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Throw the book at poor leadership communication skills

By 23rd July 2017May 31st, 2023Blog, Making change happen
Axiom Communications book How to be a Better Communicator

Now there’s an affordable, pocket-sized way to help equip your managers with the leadership communication skills they need to deliver success

It’s widely held that leaders are – or at least should be – the most trusted and effective channel of communication, especially during times of change. Yet most employee opinion surveys I see single out poor leadership communication as a major frustration. So if you want your communications and your business to achieve their potential, it’s time to throw the book at the problem – literally.

By ‘leader’, I mean anyone responsible for bringing your organisation’s key messages to life for their teams and persuading them to commit to action that helps the organisation achieve its goals. Of course, that means senior leaders, but also line managers and supervisors. The immediate boss is often the person employees are thinking of when they vent their spleen in the employee opinion survey.

So how can you improve poor leadership communication and turn it into an asset that creates a competitive advantage for your organisation, especially when your line managers are so time-poor?

Great little reads

As an aspiring leader of the future back in the day, I found great inspiration from Ken Blanchard’s One-Minute Manager series of books. I’d dip into them whenever new challenges arose. More recently, I’ve noticed the power of little books like Spencer Johnson’s Who Moved My Cheese? in avoiding the usual waffle and providing practical, valuable tips on potentially challenging topics like ‘delivering change’.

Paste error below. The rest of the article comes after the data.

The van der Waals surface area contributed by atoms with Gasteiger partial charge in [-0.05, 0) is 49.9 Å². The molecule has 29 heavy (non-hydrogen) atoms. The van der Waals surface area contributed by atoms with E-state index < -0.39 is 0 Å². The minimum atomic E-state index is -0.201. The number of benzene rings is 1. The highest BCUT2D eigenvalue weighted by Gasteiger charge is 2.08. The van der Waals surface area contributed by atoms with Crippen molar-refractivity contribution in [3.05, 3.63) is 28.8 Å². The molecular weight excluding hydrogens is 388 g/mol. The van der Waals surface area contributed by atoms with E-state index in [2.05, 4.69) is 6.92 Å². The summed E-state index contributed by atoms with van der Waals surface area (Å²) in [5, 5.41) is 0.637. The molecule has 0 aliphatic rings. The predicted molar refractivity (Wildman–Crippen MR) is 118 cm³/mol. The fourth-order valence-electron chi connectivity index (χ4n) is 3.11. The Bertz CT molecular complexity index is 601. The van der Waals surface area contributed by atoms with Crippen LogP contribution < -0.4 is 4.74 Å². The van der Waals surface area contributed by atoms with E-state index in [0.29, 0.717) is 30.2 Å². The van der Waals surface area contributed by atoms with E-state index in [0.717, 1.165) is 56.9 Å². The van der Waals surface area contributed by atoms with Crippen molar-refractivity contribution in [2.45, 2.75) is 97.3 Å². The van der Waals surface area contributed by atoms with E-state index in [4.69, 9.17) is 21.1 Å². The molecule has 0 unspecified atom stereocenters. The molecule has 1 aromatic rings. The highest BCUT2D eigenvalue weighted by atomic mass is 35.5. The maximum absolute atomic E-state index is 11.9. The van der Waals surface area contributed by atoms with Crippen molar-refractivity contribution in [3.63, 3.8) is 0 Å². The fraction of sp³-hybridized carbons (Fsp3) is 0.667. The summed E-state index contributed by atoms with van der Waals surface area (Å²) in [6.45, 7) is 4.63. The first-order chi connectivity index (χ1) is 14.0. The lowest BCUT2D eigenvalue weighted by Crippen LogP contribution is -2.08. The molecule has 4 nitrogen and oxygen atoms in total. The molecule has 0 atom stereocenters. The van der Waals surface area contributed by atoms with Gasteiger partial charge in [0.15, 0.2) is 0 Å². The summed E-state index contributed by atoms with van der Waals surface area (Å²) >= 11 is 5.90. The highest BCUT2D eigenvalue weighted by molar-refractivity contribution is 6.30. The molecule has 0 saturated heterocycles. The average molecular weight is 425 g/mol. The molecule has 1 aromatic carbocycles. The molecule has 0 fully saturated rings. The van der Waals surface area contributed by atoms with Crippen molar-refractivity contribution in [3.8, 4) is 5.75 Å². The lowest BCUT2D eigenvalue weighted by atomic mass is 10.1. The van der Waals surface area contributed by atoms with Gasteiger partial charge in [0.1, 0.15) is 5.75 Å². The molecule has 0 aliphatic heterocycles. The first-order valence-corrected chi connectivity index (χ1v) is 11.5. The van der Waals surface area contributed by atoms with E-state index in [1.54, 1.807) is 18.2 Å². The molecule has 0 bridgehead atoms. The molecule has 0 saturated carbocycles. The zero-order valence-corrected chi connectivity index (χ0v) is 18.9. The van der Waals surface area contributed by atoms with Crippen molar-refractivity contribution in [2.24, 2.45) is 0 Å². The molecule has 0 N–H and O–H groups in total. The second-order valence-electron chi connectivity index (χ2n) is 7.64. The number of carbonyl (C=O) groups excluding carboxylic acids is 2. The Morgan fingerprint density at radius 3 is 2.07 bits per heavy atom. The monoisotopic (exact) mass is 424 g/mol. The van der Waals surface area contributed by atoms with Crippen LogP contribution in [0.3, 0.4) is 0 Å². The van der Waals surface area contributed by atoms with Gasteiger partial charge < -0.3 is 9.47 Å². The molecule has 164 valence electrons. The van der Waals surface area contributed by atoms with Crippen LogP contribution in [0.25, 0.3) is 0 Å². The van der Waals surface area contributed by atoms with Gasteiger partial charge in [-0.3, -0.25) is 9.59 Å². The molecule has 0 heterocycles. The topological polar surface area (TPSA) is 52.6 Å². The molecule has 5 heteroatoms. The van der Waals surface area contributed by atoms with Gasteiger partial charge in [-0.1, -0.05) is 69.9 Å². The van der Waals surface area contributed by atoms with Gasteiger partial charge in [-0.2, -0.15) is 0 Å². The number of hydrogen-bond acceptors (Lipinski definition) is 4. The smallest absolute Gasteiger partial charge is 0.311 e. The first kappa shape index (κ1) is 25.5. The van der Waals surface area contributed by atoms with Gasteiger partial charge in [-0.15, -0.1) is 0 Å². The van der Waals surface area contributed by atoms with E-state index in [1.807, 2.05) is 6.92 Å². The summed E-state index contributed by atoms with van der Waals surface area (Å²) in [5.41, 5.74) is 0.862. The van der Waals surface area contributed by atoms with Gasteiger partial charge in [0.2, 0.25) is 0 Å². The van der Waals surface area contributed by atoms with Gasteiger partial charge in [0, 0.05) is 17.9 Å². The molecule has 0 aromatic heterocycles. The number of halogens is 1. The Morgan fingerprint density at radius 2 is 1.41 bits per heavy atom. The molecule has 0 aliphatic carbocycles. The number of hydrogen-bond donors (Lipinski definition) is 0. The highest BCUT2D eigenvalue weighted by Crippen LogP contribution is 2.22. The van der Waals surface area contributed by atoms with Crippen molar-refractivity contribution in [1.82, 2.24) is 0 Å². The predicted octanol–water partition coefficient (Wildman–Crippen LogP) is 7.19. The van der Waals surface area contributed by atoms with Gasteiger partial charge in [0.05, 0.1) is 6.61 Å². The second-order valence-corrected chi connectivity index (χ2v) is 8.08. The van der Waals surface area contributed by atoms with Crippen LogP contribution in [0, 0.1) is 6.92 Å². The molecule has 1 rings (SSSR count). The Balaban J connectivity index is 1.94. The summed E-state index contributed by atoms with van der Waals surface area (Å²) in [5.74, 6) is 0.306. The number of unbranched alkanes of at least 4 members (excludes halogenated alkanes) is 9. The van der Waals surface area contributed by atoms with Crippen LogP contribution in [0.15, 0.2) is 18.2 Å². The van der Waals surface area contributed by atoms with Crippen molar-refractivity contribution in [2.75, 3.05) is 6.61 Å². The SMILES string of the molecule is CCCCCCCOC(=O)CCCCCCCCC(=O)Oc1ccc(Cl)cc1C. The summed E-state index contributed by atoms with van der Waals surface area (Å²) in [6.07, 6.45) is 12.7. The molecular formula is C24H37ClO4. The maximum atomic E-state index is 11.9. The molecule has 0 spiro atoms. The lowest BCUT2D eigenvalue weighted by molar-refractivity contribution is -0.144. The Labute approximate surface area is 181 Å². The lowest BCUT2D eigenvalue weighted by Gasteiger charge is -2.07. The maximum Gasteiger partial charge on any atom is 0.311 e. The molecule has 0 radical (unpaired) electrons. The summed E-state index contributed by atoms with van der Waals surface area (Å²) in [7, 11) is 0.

Against that background, a while back I was walking across the car park at a conference venue following a recce with my client. The conversation turned to the post-event giveaway:

Client: “Last time, we gave them a laptop bag. The year before that, a polo shirt. What do we give people this time?”

Me (thinking out loud): “What about a little book that’s actually of some use to managers in their work? Something that helps maximise the value of the event by bringing the messages back to their teams?”

Client: “Brilliant, I’ll buy it!”

Me: “Great… In that case, I’d better start writing it!”

How to be a better communicator

So was born the first edition of How to Be a Better Communicator, a little communication skills handbook packed full of tips, tricks and techniques to help busy leaders and managers communicate more effectively.

The book distills a one-day workshop of the same name, which we’ve run around the world for years. In truth, I still think that improving leadership communication skills is best done face-to-face in workshops or virtually through tools like WebEx. But of course it isn’t always possible or affordable to do that for everyone you’d want to develop – but a book is.

Like the books that inspired it, How to Be a Better Communicator is written in bite-sized chunks of plain English. It provides down-to-earth guidance that leaders and line managers can dip into on the job. It covers everything from developing a personal communication style to running great meetings, winning hearts and minds with high-impact presentations and writing to cut through the noise. We’ve just released the second edition.

Adding value 24/7/365

More recently, the book has moved far beyond being a conference giveaway. It’s been used to underpin a change programme, accompany a workshop, add impetus to a communication campaign, address leadership communication skills following a survey and signal a new emphasis on employee engagement under a newly appointed chief exec.

Often, we provide the books – whether printed copies or e-books – with a customised cover in full client branding and a foreword from the boss to give context.

So if you want to address poor leadership communication and don’t have the time or resource to put everyone through a workshop, then maybe it’s time to throw the book at the problem.

Equip your line managers with the skills that they require.